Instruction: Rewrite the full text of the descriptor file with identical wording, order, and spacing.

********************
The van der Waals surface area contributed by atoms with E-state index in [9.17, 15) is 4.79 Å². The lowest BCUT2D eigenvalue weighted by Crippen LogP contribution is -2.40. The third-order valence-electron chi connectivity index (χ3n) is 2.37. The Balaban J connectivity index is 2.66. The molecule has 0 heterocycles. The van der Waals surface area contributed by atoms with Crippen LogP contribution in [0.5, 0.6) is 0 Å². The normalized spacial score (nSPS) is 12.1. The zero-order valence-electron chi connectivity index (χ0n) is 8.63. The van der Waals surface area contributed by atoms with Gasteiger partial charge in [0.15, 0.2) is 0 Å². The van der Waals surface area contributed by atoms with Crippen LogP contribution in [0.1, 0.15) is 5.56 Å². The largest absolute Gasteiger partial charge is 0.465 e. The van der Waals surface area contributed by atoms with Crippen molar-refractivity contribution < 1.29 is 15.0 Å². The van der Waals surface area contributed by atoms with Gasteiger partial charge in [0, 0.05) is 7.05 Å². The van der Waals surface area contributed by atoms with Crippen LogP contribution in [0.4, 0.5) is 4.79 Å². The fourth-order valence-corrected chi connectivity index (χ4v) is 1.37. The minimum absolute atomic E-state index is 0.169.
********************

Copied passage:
The van der Waals surface area contributed by atoms with E-state index in [9.17, 15) is 4.79 Å². The lowest BCUT2D eigenvalue weighted by Crippen LogP contribution is -2.40. The third-order valence-electron chi connectivity index (χ3n) is 2.37. The Balaban J connectivity index is 2.66. The molecule has 0 heterocycles. The van der Waals surface area contributed by atoms with Crippen LogP contribution in [0.5, 0.6) is 0 Å². The normalized spacial score (nSPS) is 12.1. The zero-order valence-electron chi connectivity index (χ0n) is 8.63. The van der Waals surface area contributed by atoms with Gasteiger partial charge in [0.15, 0.2) is 0 Å². The van der Waals surface area contributed by atoms with Crippen LogP contribution in [0.1, 0.15) is 5.56 Å². The largest absolute Gasteiger partial charge is 0.465 e. The van der Waals surface area contributed by atoms with Crippen molar-refractivity contribution < 1.29 is 15.0 Å². The van der Waals surface area contributed by atoms with Gasteiger partial charge in [0, 0.05) is 7.05 Å². The van der Waals surface area contributed by atoms with Crippen LogP contribution in [0.4, 0.5) is 4.79 Å². The fourth-order valence-corrected chi connectivity index (χ4v) is 1.37. The minimum absolute atomic E-state index is 0.169.